A recent ruling in a US District Court has made it clear: AI-generated artwork doesn’t qualify for copyright. This decision was made by Judge Beryl A. Howell, who found herself at the center of a debate surrounding Stephen Thaler’s efforts to copyright an image made by his AI tool, the Creativity Machine.
In his quest to gain copyright, Thaler proposed a “work-for-hire” status. The idea? The Creativity Machine would be the artist, while Thaler remained the proud owner. However, the US Copyright Office didn’t buy it, dismissing his claims.
But Thaler wasn’t giving up that easily. Arguing that the Office’s denial was unfair and against the law, he decided to sue. The court, led by Judge Howell, however, backed the Office. In her judgment, she emphasized that every copyrighted piece throughout history has been the result of human efforts. She even humorously pointed to a case where a monkey’s selfie couldn’t get copyright. But then she drew attention to a unique case, where a woman penned down words she believed were sent to her from a mysterious “voice” – that, Judge Howell said, deserved copyright.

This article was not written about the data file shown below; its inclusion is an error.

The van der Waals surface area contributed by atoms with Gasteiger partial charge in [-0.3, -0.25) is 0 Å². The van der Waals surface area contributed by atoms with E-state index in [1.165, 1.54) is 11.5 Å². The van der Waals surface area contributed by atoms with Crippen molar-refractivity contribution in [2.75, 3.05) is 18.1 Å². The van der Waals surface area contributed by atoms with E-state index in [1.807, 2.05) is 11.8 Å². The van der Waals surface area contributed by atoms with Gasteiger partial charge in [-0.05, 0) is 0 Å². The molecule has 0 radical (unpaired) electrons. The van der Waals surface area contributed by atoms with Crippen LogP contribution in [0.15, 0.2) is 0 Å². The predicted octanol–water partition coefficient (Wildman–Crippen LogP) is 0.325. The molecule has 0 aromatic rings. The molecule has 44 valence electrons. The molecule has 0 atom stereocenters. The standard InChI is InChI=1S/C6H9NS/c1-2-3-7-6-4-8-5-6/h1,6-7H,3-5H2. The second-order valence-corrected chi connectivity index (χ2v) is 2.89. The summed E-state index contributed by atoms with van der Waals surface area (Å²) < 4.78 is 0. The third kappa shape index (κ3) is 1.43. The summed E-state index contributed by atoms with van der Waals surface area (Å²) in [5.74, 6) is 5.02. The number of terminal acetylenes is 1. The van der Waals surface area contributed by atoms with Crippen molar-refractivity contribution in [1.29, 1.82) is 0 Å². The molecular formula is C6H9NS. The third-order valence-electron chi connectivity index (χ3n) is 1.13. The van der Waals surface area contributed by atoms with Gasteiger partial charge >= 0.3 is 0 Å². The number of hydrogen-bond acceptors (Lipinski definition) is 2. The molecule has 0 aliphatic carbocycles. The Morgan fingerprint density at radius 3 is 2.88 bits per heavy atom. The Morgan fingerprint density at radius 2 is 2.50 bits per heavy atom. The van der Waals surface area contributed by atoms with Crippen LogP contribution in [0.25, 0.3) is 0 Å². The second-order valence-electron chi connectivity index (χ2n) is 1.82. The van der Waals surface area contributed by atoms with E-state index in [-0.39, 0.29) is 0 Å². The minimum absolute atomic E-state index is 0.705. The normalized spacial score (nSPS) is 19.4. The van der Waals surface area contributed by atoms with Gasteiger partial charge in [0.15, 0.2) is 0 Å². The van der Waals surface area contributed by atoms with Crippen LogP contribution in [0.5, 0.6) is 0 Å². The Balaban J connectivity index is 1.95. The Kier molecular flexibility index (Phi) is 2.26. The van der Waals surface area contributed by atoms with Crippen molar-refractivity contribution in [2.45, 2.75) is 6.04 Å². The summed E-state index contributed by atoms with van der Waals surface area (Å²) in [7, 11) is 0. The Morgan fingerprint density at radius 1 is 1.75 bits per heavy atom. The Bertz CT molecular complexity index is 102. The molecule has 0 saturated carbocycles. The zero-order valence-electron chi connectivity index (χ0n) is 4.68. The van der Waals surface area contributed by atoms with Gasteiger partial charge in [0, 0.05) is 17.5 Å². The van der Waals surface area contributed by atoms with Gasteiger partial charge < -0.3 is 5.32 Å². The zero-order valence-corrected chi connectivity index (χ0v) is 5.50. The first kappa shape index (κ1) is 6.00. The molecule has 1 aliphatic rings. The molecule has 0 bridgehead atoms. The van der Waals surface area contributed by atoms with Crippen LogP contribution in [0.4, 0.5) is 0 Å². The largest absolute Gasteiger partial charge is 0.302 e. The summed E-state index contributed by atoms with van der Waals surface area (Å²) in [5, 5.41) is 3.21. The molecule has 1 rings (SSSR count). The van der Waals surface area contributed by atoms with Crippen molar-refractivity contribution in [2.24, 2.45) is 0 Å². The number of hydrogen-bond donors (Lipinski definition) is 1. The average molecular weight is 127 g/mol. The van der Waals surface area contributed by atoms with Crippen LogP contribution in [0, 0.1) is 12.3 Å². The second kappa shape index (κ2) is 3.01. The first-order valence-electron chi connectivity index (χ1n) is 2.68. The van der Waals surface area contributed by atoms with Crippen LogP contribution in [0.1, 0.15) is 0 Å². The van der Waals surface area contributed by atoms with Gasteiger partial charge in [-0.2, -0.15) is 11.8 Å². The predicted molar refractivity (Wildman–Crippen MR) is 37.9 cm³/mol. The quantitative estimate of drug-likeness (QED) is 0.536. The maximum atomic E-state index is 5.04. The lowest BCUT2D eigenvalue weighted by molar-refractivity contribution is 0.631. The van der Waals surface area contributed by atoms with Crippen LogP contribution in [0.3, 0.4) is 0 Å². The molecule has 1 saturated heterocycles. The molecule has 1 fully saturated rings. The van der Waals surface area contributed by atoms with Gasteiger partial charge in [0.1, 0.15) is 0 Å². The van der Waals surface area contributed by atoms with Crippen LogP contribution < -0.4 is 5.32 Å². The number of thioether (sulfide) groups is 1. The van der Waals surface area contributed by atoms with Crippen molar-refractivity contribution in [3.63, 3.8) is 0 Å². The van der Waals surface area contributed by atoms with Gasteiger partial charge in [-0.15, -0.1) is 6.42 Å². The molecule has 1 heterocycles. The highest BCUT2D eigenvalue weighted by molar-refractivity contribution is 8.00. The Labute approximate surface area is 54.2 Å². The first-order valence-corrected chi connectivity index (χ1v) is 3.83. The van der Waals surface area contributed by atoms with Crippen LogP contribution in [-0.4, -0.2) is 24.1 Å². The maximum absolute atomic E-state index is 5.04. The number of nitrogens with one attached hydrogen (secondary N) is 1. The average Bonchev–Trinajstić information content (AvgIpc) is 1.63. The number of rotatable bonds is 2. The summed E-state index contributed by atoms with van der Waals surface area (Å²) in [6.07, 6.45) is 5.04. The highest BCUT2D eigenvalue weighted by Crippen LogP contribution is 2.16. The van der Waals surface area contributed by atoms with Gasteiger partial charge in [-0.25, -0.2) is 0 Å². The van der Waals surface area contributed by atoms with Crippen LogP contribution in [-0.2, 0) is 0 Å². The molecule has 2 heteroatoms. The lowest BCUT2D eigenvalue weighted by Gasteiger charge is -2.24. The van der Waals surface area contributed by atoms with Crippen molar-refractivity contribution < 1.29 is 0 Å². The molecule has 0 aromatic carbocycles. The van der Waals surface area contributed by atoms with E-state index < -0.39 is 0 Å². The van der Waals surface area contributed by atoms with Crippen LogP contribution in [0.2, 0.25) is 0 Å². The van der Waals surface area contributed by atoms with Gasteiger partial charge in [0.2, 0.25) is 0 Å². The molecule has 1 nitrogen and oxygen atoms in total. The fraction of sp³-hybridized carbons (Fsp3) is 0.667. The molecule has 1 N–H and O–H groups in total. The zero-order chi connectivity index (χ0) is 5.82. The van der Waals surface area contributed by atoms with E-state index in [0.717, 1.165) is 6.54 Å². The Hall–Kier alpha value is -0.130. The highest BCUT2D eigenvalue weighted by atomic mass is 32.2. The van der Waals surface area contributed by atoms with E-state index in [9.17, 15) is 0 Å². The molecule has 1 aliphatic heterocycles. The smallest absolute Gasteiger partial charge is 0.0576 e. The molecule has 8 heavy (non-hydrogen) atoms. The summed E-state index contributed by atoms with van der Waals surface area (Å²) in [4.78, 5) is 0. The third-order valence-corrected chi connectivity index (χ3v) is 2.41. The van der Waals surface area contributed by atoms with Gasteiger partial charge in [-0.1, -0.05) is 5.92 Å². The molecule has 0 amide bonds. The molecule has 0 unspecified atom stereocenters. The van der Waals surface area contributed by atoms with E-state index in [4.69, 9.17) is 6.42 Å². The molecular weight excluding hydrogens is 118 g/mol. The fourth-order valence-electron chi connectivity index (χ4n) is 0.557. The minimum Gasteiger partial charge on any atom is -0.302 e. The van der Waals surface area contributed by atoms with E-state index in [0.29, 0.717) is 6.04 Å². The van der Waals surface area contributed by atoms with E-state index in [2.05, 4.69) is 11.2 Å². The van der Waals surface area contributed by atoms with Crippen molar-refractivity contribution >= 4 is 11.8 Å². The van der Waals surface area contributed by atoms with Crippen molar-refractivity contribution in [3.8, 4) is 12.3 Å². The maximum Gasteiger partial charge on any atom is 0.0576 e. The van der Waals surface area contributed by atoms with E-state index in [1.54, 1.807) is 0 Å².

Interestingly, she acknowledged the evolving landscape of art and creativity, admitting that AI’s role in art is only growing and that defining the boundaries of human and machine contribution will become tougher.
As expected, Thaler and his legal team aren’t pleased. They’re all set to appeal, standing firm on their belief in AI’s capability and right to produce copyright-worthy content. On the flip side, the US Copyright Office feels they’ve made the right call.
The conversation around AI and copyright doesn’t end here. With rising disputes, including one where comedienne Sarah Silverman and other authors are locking horns with tech giants OpenAI and Meta over data usage, and another where Matthew Butterick has raised eyebrows over data practices by Microsoft, GitHub, and OpenAI, it’s clear that the world of copyright law is about to get a lot more complicated.